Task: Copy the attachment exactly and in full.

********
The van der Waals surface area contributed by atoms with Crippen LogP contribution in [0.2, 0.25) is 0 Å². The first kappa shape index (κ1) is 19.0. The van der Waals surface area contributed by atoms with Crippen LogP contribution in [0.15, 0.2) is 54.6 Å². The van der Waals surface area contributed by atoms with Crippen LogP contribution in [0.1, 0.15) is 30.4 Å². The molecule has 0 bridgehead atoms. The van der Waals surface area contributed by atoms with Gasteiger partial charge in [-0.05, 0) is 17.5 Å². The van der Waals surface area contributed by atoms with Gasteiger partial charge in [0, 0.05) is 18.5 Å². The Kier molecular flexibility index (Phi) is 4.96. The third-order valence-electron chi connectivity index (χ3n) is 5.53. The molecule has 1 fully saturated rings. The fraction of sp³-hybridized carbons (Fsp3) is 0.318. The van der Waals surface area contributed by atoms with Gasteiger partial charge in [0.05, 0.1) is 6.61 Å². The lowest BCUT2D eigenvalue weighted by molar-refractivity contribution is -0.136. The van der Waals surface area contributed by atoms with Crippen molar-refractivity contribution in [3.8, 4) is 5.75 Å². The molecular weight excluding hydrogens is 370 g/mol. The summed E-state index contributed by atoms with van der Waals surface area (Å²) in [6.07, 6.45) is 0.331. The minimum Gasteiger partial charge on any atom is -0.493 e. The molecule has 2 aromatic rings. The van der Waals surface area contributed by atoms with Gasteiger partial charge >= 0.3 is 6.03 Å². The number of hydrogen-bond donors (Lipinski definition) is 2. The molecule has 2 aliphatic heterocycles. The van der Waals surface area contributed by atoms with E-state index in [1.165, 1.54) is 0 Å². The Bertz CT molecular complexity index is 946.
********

The van der Waals surface area contributed by atoms with Crippen LogP contribution in [0.2, 0.25) is 0 Å². The first kappa shape index (κ1) is 19.0. The van der Waals surface area contributed by atoms with Crippen LogP contribution in [0.15, 0.2) is 54.6 Å². The van der Waals surface area contributed by atoms with Crippen LogP contribution in [0.1, 0.15) is 30.4 Å². The molecule has 0 bridgehead atoms. The van der Waals surface area contributed by atoms with Gasteiger partial charge in [-0.05, 0) is 17.5 Å². The van der Waals surface area contributed by atoms with Gasteiger partial charge in [0, 0.05) is 18.5 Å². The Kier molecular flexibility index (Phi) is 4.96. The third-order valence-electron chi connectivity index (χ3n) is 5.53. The molecule has 1 fully saturated rings. The fraction of sp³-hybridized carbons (Fsp3) is 0.318. The van der Waals surface area contributed by atoms with Gasteiger partial charge in [0.05, 0.1) is 6.61 Å². The lowest BCUT2D eigenvalue weighted by molar-refractivity contribution is -0.136. The van der Waals surface area contributed by atoms with Crippen molar-refractivity contribution in [3.8, 4) is 5.75 Å². The molecular weight excluding hydrogens is 370 g/mol. The summed E-state index contributed by atoms with van der Waals surface area (Å²) in [6.07, 6.45) is 0.331. The minimum Gasteiger partial charge on any atom is -0.493 e. The molecule has 2 aromatic rings. The van der Waals surface area contributed by atoms with Gasteiger partial charge >= 0.3 is 6.03 Å². The number of hydrogen-bond donors (Lipinski definition) is 2. The molecule has 2 aliphatic heterocycles. The van der Waals surface area contributed by atoms with E-state index in [1.165, 1.54) is 0 Å². The Bertz CT molecular complexity index is 946.